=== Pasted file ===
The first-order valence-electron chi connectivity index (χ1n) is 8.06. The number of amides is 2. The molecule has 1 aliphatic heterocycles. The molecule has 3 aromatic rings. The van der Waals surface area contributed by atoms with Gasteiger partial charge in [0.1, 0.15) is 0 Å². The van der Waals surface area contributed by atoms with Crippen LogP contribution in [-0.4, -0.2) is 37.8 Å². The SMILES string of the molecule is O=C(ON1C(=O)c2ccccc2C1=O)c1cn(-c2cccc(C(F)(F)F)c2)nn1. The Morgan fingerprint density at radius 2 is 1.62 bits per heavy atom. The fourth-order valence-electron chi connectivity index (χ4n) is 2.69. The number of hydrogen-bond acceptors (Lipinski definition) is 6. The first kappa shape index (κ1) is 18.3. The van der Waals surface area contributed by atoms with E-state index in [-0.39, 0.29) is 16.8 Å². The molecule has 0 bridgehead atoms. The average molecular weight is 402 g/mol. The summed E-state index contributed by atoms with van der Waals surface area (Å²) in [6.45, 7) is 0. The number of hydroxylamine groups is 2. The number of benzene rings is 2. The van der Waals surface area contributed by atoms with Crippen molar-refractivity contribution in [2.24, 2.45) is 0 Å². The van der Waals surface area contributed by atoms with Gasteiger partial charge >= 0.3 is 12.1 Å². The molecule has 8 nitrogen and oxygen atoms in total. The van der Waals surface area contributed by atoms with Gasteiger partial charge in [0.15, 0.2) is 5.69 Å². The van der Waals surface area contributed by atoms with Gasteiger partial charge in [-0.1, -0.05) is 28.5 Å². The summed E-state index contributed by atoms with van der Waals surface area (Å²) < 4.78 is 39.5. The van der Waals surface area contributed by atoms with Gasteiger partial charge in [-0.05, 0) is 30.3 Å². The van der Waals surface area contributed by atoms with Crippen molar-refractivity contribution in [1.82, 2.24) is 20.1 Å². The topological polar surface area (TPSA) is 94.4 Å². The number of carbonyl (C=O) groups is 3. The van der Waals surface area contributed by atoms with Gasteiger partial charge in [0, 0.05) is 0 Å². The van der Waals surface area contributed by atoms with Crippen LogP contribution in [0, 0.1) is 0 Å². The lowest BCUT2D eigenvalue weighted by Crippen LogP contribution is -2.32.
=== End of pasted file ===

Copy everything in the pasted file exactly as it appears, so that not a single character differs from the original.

The first-order valence-electron chi connectivity index (χ1n) is 8.06. The number of amides is 2. The molecule has 1 aliphatic heterocycles. The molecule has 3 aromatic rings. The van der Waals surface area contributed by atoms with Gasteiger partial charge in [0.1, 0.15) is 0 Å². The van der Waals surface area contributed by atoms with Crippen LogP contribution in [-0.4, -0.2) is 37.8 Å². The SMILES string of the molecule is O=C(ON1C(=O)c2ccccc2C1=O)c1cn(-c2cccc(C(F)(F)F)c2)nn1. The Morgan fingerprint density at radius 2 is 1.62 bits per heavy atom. The fourth-order valence-electron chi connectivity index (χ4n) is 2.69. The number of hydrogen-bond acceptors (Lipinski definition) is 6. The first kappa shape index (κ1) is 18.3. The van der Waals surface area contributed by atoms with E-state index in [-0.39, 0.29) is 16.8 Å². The molecule has 0 bridgehead atoms. The average molecular weight is 402 g/mol. The summed E-state index contributed by atoms with van der Waals surface area (Å²) in [6.45, 7) is 0. The number of hydroxylamine groups is 2. The number of benzene rings is 2. The van der Waals surface area contributed by atoms with Crippen molar-refractivity contribution in [2.24, 2.45) is 0 Å². The van der Waals surface area contributed by atoms with Gasteiger partial charge >= 0.3 is 12.1 Å². The molecule has 8 nitrogen and oxygen atoms in total. The van der Waals surface area contributed by atoms with Gasteiger partial charge in [0.15, 0.2) is 5.69 Å². The van der Waals surface area contributed by atoms with Gasteiger partial charge in [-0.1, -0.05) is 28.5 Å². The summed E-state index contributed by atoms with van der Waals surface area (Å²) < 4.78 is 39.5. The van der Waals surface area contributed by atoms with Gasteiger partial charge in [-0.05, 0) is 30.3 Å². The van der Waals surface area contributed by atoms with Crippen molar-refractivity contribution in [1.82, 2.24) is 20.1 Å². The topological polar surface area (TPSA) is 94.4 Å². The number of carbonyl (C=O) groups is 3. The van der Waals surface area contributed by atoms with Gasteiger partial charge in [0, 0.05) is 0 Å². The van der Waals surface area contributed by atoms with Crippen LogP contribution in [0, 0.1) is 0 Å². The lowest BCUT2D eigenvalue weighted by Crippen LogP contribution is -2.32.